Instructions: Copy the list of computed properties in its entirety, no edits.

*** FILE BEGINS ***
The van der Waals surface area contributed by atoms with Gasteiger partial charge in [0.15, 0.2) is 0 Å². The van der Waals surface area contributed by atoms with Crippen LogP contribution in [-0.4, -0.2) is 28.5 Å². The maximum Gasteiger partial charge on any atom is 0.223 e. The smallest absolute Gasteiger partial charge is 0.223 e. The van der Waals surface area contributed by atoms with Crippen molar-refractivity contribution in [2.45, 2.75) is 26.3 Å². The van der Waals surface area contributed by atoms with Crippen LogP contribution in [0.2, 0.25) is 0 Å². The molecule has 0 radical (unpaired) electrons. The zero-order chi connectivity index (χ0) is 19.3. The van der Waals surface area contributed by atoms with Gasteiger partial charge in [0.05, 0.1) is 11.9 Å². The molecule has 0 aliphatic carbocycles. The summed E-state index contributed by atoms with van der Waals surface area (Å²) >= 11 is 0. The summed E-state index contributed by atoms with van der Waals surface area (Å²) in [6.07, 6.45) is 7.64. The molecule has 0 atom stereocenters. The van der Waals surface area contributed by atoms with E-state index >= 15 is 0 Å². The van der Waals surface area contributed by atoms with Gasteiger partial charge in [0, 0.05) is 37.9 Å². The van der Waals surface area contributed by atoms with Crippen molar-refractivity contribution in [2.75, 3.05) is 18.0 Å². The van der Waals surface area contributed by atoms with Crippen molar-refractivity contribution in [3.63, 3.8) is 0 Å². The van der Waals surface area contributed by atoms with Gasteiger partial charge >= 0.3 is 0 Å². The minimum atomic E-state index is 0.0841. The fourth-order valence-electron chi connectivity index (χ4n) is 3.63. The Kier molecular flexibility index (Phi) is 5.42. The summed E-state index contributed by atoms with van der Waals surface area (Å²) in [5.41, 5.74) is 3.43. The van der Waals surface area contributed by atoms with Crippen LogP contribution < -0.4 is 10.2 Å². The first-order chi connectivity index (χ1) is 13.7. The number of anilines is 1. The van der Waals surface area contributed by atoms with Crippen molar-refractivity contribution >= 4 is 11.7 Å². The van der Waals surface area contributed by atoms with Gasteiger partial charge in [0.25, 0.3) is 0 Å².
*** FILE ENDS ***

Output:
The van der Waals surface area contributed by atoms with Gasteiger partial charge in [0.15, 0.2) is 0 Å². The van der Waals surface area contributed by atoms with Crippen LogP contribution in [-0.4, -0.2) is 28.5 Å². The maximum Gasteiger partial charge on any atom is 0.223 e. The smallest absolute Gasteiger partial charge is 0.223 e. The van der Waals surface area contributed by atoms with Crippen molar-refractivity contribution in [2.45, 2.75) is 26.3 Å². The van der Waals surface area contributed by atoms with Crippen LogP contribution in [0.2, 0.25) is 0 Å². The molecule has 0 radical (unpaired) electrons. The zero-order chi connectivity index (χ0) is 19.3. The van der Waals surface area contributed by atoms with Gasteiger partial charge in [0.05, 0.1) is 11.9 Å². The molecule has 0 aliphatic carbocycles. The summed E-state index contributed by atoms with van der Waals surface area (Å²) >= 11 is 0. The summed E-state index contributed by atoms with van der Waals surface area (Å²) in [6.07, 6.45) is 7.64. The molecule has 0 atom stereocenters. The van der Waals surface area contributed by atoms with E-state index >= 15 is 0 Å². The van der Waals surface area contributed by atoms with Gasteiger partial charge in [0, 0.05) is 37.9 Å². The van der Waals surface area contributed by atoms with Crippen molar-refractivity contribution in [2.75, 3.05) is 18.0 Å². The van der Waals surface area contributed by atoms with Crippen molar-refractivity contribution in [3.63, 3.8) is 0 Å². The van der Waals surface area contributed by atoms with Gasteiger partial charge >= 0.3 is 0 Å². The minimum atomic E-state index is 0.0841. The fourth-order valence-electron chi connectivity index (χ4n) is 3.63. The Kier molecular flexibility index (Phi) is 5.42. The summed E-state index contributed by atoms with van der Waals surface area (Å²) in [5.41, 5.74) is 3.43. The van der Waals surface area contributed by atoms with Crippen LogP contribution < -0.4 is 10.2 Å². The first-order chi connectivity index (χ1) is 13.7. The number of anilines is 1. The van der Waals surface area contributed by atoms with Crippen molar-refractivity contribution >= 4 is 11.7 Å². The van der Waals surface area contributed by atoms with Gasteiger partial charge in [0.25, 0.3) is 0 Å².